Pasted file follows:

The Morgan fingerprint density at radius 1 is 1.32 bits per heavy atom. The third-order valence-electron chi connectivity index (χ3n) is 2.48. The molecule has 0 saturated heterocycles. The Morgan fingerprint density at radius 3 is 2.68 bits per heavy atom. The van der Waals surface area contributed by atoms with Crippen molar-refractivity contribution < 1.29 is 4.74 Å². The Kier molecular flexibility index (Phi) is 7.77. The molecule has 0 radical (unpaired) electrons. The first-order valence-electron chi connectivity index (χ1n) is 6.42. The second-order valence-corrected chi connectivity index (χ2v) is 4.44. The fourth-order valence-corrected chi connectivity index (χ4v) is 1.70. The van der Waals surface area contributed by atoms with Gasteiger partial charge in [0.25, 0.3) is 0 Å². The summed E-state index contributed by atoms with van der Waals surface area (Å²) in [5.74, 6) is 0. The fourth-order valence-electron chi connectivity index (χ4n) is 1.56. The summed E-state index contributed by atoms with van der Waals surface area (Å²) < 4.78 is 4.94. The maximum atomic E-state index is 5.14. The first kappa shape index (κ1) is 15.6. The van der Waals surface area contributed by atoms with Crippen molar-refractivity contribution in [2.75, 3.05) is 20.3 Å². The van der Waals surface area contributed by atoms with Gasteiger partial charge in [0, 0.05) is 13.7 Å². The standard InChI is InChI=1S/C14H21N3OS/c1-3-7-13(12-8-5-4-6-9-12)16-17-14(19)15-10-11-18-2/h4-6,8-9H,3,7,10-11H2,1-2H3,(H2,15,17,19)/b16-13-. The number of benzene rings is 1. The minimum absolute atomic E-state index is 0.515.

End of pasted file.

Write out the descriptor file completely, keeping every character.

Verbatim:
The Morgan fingerprint density at radius 1 is 1.32 bits per heavy atom. The third-order valence-electron chi connectivity index (χ3n) is 2.48. The molecule has 0 saturated heterocycles. The Morgan fingerprint density at radius 3 is 2.68 bits per heavy atom. The van der Waals surface area contributed by atoms with Crippen molar-refractivity contribution < 1.29 is 4.74 Å². The Kier molecular flexibility index (Phi) is 7.77. The molecule has 0 radical (unpaired) electrons. The first-order valence-electron chi connectivity index (χ1n) is 6.42. The second-order valence-corrected chi connectivity index (χ2v) is 4.44. The fourth-order valence-corrected chi connectivity index (χ4v) is 1.70. The van der Waals surface area contributed by atoms with Gasteiger partial charge in [0.25, 0.3) is 0 Å². The summed E-state index contributed by atoms with van der Waals surface area (Å²) in [5.74, 6) is 0. The fourth-order valence-electron chi connectivity index (χ4n) is 1.56. The summed E-state index contributed by atoms with van der Waals surface area (Å²) < 4.78 is 4.94. The maximum atomic E-state index is 5.14. The first kappa shape index (κ1) is 15.6. The van der Waals surface area contributed by atoms with Crippen molar-refractivity contribution in [2.75, 3.05) is 20.3 Å². The van der Waals surface area contributed by atoms with Gasteiger partial charge in [0, 0.05) is 13.7 Å². The standard InChI is InChI=1S/C14H21N3OS/c1-3-7-13(12-8-5-4-6-9-12)16-17-14(19)15-10-11-18-2/h4-6,8-9H,3,7,10-11H2,1-2H3,(H2,15,17,19)/b16-13-. The number of benzene rings is 1. The minimum absolute atomic E-state index is 0.515.